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Analogs of the potent antifungal agent, bengazole A, were prepared and evaluated against Candida spp. in both microbroth dilution and disk diffusion assays.
Bengazoles A (1) and B (2) are homologous bis-oxazole natural products first reported by Crews and coworkers from the sponge Jaspis sp. with anthelmintic activity against the nematode Nippostrongulus braziliensis.1
In 1990 we re-isolated 1 and 2, together with five additional homologs, bengazoles C-G (3a-e), from Jaspis sp. collected on the Great Barrier Reef,2 during a bioassay-guided screening of marine organisms for antifungal activity and found both compounds exhibited exceptionally potent in vitro activity against Candida albicans (e.g., MIC 1 μg/mL, C. albicans ATCC 14503),3 a pathogenic fungus that is responsible for systemic infections in immunocompromised individuals, including AIDS patients. The absolute stereostructure of 1 was determined using a combination of chemical degradation, synthesis of model compounds and comparisons of the CD spectra of perbenzoyl derivatives of both models and the natural product.2 Only total syntheses of bengazoles have been reported; bengazole A (1) by our group in 19994 and, more recently, 1 and 2 by Ley,5 and ‘bengazole Z’ (4) by Shioiri.6 The bis-oxazole, digonazole from J. digonoxea and its homologs,1b lack the C10 acyloxy group of 1–3,7 and have not been made or evaluated.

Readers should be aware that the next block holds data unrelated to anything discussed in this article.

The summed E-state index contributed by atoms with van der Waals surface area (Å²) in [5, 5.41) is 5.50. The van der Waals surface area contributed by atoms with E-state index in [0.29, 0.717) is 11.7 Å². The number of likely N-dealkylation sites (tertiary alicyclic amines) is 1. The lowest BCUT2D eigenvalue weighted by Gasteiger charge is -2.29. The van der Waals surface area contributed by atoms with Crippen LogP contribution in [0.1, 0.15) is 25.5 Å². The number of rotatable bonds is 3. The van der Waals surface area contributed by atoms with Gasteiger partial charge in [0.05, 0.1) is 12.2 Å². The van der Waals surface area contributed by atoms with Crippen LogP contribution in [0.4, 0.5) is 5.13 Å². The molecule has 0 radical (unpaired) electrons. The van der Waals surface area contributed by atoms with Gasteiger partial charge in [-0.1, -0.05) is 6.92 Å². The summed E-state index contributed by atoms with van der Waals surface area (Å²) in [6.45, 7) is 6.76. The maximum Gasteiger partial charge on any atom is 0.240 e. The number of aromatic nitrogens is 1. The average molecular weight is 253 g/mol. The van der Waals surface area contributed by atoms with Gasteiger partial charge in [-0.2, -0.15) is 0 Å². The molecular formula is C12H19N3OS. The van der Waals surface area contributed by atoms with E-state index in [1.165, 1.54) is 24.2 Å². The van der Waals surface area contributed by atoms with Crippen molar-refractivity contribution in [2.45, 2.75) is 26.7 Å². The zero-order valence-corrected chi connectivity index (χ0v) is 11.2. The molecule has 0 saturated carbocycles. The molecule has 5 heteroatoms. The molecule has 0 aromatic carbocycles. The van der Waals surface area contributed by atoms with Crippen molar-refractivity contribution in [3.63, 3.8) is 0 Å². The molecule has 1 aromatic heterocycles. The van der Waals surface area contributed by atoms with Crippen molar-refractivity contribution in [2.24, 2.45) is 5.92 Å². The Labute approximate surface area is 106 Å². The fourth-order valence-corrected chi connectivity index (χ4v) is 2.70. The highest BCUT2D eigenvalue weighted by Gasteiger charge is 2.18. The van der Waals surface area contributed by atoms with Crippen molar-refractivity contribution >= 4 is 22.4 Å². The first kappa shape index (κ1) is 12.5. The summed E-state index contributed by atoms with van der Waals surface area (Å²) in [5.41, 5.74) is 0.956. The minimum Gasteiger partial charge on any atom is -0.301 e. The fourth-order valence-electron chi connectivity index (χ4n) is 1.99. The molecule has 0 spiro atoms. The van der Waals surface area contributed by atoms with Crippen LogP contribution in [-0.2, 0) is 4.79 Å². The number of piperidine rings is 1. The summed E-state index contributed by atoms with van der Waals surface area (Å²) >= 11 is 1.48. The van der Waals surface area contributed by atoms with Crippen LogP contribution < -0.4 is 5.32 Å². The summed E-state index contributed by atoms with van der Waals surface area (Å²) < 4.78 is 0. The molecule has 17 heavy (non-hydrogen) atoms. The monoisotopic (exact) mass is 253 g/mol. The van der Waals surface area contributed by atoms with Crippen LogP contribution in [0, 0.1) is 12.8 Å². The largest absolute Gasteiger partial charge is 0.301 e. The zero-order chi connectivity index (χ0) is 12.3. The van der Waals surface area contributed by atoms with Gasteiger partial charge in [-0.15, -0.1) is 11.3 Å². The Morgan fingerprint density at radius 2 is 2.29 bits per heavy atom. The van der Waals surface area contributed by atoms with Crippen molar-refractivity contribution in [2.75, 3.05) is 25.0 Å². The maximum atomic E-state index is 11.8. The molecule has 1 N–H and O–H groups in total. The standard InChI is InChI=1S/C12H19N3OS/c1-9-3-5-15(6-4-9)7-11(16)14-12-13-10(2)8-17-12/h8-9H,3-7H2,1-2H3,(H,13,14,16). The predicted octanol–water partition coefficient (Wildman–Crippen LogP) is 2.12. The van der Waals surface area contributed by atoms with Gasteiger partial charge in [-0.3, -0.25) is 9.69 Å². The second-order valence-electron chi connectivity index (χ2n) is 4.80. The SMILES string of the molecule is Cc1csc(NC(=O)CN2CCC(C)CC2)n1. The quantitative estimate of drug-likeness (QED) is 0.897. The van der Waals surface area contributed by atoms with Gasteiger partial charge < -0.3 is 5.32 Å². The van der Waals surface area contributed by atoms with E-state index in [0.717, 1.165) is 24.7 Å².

The mechanism of action of 1 is unknown and only limited of structure-activity relationships (SAR) are available.7 The clinically important ‘azole’ antifungal drugs (e.g., fluconazole (5), miconazole and voriconazole) inhibit 14-α-demethylase in yeast by tight binding of one of the 1,2,4-triazole rings to the Fe-heme active site.8 A cursory comparison of the structures of 1 and 4 suggested one of the oxazole rings in 1 might play a similar role, although this is not certain and other structural elements also appear to be important.
Bengazole 1 exhibits ergosterol-dependent in vitro activity against C. albicans similar to amphotericin B (AmB). When grown on agar plates containing Sabouraud media and defined concentrations of ergosterol or cholesterol, C. albicans showed diminished susceptibility that was dose-dependent upon 1, but inversely dependent upon the sterol concentration.9 Conversely, the activity of miconazole, exhibited no ergosterol-dependence.9b Interestingly, incorporation of cholesterol or synthetic ent-cholesterol9c in the media elicited dose-dependent, differential suppression of susceptibility of C. albicans towards AmB, but no enantiospecific differences were observed with (−)- and (+)-cholesterol and 2.9a